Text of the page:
CLICK ABOVE TO PLAY MUSIC
Music – “When I Grow Up” from Here We Go by Melissa. Released: 2006
One day, little Billy or Susie is asked what he or she wants to “be”. Little Billy answers, “a chef”. Little Susie says “a doctor”. Mom and Dad begin to do some research and give up the cigarettes and booze to start college funds.
What can Billy expect if he makes it to being an Executive Chef? Well, he can essentially control a kitchen and has the opportunity to work in many different venues and locations, depending on his skill set, for example, Pastry Chef, Culinary Nutritionist.
The Executive Chef might end up in a fancy five-star hotel, or on a high end cruise ship. He may open his own restaurant and charge exorbitant prices.
The Executive Chef may have artistic license to a degree, to experiment with recipe development, menu creation and experimentation. For the most part, he won’t be stuck in a tiny cubicle, chained to a computer. He may achieve status through professional certification, which will increase his chances of making more money.
Culinary schools in the US do not come cheaply. A four-year Bachelor’s degree from The Culinary Institute of America (Hyde Park) will cost you approximately $106,000. Coming in slightly less is a four-year Bachelors degree from Kendall College in Chicago, at approximately $90,000. At Johnson & Wales Culinary School, Billy (or rather, Billy’s Mom and Dad!), can expect to pay around $28,000 per year and they offer both two-year and four-year degrees.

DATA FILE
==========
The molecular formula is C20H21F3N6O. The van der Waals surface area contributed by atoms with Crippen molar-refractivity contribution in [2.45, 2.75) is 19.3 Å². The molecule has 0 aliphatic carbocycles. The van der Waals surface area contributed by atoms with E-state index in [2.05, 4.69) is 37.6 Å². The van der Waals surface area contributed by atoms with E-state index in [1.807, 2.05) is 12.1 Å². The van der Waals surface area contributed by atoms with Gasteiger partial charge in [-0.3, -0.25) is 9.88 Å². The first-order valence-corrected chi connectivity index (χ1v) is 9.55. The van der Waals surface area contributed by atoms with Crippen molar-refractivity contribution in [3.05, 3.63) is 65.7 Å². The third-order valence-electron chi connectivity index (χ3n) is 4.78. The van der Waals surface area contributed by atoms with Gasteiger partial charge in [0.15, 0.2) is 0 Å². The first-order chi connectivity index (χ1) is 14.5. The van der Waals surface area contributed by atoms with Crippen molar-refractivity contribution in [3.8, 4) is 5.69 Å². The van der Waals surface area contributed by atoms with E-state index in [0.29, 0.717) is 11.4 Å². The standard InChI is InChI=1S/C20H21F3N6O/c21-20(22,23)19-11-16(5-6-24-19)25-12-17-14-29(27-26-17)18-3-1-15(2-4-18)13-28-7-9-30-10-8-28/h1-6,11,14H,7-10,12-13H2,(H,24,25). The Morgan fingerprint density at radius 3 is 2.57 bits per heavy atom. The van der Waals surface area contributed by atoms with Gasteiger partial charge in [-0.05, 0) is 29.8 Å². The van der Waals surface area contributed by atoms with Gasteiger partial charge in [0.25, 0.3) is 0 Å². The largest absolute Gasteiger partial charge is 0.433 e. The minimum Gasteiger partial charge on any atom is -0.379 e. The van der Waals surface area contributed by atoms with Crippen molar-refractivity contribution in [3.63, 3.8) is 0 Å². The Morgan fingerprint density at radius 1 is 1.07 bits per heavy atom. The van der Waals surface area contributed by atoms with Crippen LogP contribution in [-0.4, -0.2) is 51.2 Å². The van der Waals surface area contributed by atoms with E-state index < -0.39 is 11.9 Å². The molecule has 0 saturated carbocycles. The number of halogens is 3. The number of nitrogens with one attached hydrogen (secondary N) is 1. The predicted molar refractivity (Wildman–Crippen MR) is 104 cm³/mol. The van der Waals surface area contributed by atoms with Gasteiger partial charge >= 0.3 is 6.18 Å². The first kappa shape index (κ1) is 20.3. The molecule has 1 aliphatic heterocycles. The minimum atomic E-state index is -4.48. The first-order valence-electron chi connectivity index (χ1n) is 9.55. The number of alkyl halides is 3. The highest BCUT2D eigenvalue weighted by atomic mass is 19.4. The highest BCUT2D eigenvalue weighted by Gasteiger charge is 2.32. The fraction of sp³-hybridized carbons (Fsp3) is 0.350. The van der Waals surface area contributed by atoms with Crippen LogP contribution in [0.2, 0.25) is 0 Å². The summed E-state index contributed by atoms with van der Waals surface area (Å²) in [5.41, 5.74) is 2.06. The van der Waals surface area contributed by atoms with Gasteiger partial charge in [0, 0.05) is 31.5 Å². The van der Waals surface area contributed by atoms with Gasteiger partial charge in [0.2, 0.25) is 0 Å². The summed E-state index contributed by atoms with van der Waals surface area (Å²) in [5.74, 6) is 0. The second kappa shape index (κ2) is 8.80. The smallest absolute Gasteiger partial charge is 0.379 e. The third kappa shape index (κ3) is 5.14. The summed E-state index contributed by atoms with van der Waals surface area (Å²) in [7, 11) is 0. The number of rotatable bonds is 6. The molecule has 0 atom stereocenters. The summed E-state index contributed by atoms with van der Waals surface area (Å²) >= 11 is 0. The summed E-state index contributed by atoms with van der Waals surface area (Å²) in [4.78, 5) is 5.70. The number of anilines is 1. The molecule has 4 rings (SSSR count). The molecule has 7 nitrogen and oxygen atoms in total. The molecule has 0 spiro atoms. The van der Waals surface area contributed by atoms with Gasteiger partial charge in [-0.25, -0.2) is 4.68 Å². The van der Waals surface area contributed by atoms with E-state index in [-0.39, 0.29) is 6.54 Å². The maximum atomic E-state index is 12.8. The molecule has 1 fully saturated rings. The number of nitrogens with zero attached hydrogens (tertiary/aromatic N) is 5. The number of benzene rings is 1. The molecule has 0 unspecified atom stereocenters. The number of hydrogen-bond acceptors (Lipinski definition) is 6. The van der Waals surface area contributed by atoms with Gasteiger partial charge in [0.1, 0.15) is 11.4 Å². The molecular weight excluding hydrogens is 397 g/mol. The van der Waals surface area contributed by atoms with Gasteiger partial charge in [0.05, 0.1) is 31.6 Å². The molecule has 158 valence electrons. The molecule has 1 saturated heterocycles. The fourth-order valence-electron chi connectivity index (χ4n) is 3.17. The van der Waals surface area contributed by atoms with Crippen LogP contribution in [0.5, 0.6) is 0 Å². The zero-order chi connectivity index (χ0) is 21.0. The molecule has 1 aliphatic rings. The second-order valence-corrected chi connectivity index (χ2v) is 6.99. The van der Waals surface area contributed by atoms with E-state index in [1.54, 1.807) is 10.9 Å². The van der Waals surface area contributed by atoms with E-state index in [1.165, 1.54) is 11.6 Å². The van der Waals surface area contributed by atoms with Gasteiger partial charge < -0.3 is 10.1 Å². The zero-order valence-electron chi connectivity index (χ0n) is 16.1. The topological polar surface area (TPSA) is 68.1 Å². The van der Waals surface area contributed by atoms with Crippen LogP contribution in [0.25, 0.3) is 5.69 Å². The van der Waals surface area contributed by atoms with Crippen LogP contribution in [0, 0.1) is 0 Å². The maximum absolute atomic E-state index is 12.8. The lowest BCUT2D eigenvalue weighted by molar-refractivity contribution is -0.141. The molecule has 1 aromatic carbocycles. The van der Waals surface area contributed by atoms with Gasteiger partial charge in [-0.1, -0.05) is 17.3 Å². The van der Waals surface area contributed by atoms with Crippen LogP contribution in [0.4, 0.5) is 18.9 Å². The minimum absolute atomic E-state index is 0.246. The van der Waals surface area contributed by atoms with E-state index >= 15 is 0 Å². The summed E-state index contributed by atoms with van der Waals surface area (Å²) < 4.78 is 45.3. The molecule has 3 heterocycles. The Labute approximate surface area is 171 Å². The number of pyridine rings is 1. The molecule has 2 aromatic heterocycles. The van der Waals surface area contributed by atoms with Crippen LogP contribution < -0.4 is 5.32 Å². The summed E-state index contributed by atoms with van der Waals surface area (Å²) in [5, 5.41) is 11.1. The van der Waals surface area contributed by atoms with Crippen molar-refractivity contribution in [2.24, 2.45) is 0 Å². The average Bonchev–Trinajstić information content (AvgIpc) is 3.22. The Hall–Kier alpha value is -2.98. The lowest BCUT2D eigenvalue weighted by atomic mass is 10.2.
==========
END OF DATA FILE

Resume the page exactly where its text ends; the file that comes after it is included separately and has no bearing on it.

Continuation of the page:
Is there a down side to becoming an Executive Chef? Well, according to online surveys and discussions, the employment opportunities for Executive Chefs is expected to decline by approximately 1% between 2010 and 2020. The competition is stiff, both in acceptance in culinary schools and in finding an Executive Chef position. Often, more time is spent in administrative tasks, rather than focusing on cooking and there are the long, long hours (12 hours or more per day is not uncommon), plus the irregularity of schedules. Then, there is the hot, crowded and potentially hazardous kitchen conditions.
In addition, the Executive Chef often performs Human Resources roles as well, having to hire and fire, and deal with Prima donnas and temperamental cooks, unlike the Doctor, who only has to deal with Medicare, HMO’s and Obamacare.
So, what is the average salary of an Executive Chef today? There is a range, which differs by location and culinary degree (associates or bachelors), but the average range, based on most website comparisons is typically between $50,000 and $85,000. Naturally, the newly minted Executive Chef cannot expect to start out at the high end of the range, and he or she may earn considerably more after a few years of experience, but that’s the typical range, for 2012.